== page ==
Shepherds, on the other hand, are focused on the lost. They are not territorial, nor are they trying to keep their ground, because they know they are not in any danger of losing any. The Shepherds are more concerned for the lost, and leave the ninety-nine, which they know are safe, to go after the one. The Shepherds are trying to bring people into the fold, and as such are always trying not to scare off or startle the lost sheep.

Shepherds believe that God is the one keeping them, protecting them, and will not let any slip out of his hands. The Shepherd believes God will fight for him, expand his territory and supply his needs. The Shepherd is free to focus on going after the lost sheep, and brining them into the fold. And when something some up that will scatter or scare the lost sheep, it bothers the Shepherd.

Those are the two dominant Christian perspectives of people who have seen God’s Not Dead. And the reviews of the movie seem to reflect this. Those who love the movie say how much it spoke to them and their struggles. At the same time, those who hate the movie, is because the movie depicted offensive stereotypes of unbelievers and makes evangelism harder.

Some people will say, well I can be both! While the statement sounds Super Spiritual, the fact remains that you cannot be a shepherd to the Lost, if at the same time, you view the lost as wolves. Or in the case of this movie, you cannot be comfortable with the depiction of the unbelievers in this movie as God-hating, shallow, selfish, and incapable of real love, and still claim to respect and love them as real people.

While I know God can use anything, and I don’t deny people will have great encounters with God from this movie, there will also be a number of us who reach the unbelievers by joining them in denouncing this movie, and apologizing to them, for how they were misrepresented in this film.

For myself, I’m a Shepherd, and this movie isn’t helping my outreach. Of course there are those who will just think it’s a nice family movie. There are also Atheist who love it, in the same way that some people love really bad scifi movies from the 1950s, because they get to laugh and point at it, to show how misguided Christians are in their understanding of the world.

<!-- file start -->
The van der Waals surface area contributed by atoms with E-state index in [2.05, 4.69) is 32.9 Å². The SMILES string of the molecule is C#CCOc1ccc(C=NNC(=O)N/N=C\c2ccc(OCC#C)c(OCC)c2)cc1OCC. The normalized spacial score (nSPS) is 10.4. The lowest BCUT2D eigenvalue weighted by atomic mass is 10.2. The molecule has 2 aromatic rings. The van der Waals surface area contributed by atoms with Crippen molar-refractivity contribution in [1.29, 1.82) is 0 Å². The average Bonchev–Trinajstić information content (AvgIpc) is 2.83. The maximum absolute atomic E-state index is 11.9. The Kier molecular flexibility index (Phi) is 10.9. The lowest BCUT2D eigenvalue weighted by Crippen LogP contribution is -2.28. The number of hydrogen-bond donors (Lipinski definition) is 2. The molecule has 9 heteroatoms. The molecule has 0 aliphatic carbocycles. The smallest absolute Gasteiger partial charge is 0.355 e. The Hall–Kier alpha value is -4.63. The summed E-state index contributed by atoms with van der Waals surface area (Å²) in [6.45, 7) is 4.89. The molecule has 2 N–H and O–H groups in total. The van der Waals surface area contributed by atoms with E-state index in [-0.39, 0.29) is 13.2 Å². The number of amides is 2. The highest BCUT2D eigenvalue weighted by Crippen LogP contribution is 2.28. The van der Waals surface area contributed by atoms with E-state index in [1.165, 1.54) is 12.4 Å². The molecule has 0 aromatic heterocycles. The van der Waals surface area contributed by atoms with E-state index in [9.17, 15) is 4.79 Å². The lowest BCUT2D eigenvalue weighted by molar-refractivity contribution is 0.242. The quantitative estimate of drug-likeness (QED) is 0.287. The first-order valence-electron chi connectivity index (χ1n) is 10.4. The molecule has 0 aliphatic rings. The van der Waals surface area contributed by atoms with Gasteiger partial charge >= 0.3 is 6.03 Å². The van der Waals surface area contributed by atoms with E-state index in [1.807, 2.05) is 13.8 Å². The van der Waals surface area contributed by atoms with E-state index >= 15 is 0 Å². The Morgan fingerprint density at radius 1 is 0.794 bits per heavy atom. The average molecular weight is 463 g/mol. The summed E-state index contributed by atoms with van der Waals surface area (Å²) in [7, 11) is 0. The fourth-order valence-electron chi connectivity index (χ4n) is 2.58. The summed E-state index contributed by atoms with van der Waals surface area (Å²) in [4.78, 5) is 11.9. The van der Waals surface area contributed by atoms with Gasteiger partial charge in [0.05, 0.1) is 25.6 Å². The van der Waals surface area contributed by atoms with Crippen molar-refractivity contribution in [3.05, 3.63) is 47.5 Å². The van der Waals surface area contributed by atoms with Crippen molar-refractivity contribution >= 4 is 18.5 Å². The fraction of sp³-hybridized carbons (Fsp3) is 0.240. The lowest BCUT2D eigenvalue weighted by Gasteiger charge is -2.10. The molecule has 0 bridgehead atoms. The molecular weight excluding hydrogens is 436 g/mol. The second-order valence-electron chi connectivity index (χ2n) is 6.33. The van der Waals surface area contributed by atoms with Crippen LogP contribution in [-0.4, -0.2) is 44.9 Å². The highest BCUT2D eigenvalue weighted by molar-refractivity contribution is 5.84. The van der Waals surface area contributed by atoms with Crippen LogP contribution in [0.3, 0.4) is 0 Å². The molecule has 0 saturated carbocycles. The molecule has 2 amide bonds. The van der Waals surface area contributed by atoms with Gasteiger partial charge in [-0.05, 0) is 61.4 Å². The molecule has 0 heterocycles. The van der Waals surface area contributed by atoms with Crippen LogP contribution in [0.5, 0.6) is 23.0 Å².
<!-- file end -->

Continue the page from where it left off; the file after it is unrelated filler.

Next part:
I understand that this is a movie, and they are appealing to that watchman mentality, for their loyalty at the box office and their ability to follow orders as depicted in the movie, but for those of us with a shepherd mindset, it just didn’t appeal to us.

As Jesus, the Great Shepherd, said…
Luke 11:23 He that is not with me is against me: and he that gathereth not with me scattereth.

3 thoughts on “Watchmen versus Shepherd mindsets from watching “God’s Not Dead.””

  1. I’m a Christian-friendly agnostic with roots in more of a Watchman culture. I thought the movie was generally well-produced but poorly written.

    In addition to your complaints, the movie was absolutely horrible as an argument. It was actually an argument for deism, with a quote racked on about some guy’s idea of Genesis 1 coinciding with the Big Bang. I could probably argue for Christianity better than that, which is a really bad sign.

    I did find the movie’s position interesting because it chose to stand irs ground at old-earth creationism. If that represents a shift in the broader evangelical culture, the conversation is a little saner than when I was in it.

    • I actually made that point in the video Interview, but it was cut to fit the time limits of YouTube. There was no real arguments presented. Linking Genesis to the Big Bang Theory, isn’t evidence for God. It lays the ground work for the Kalam Cosmological argument, of a timeless, spaceless initial cause of the Universe, but none of that is presented. Thanks for taking the time to read the article and to share your thoughts.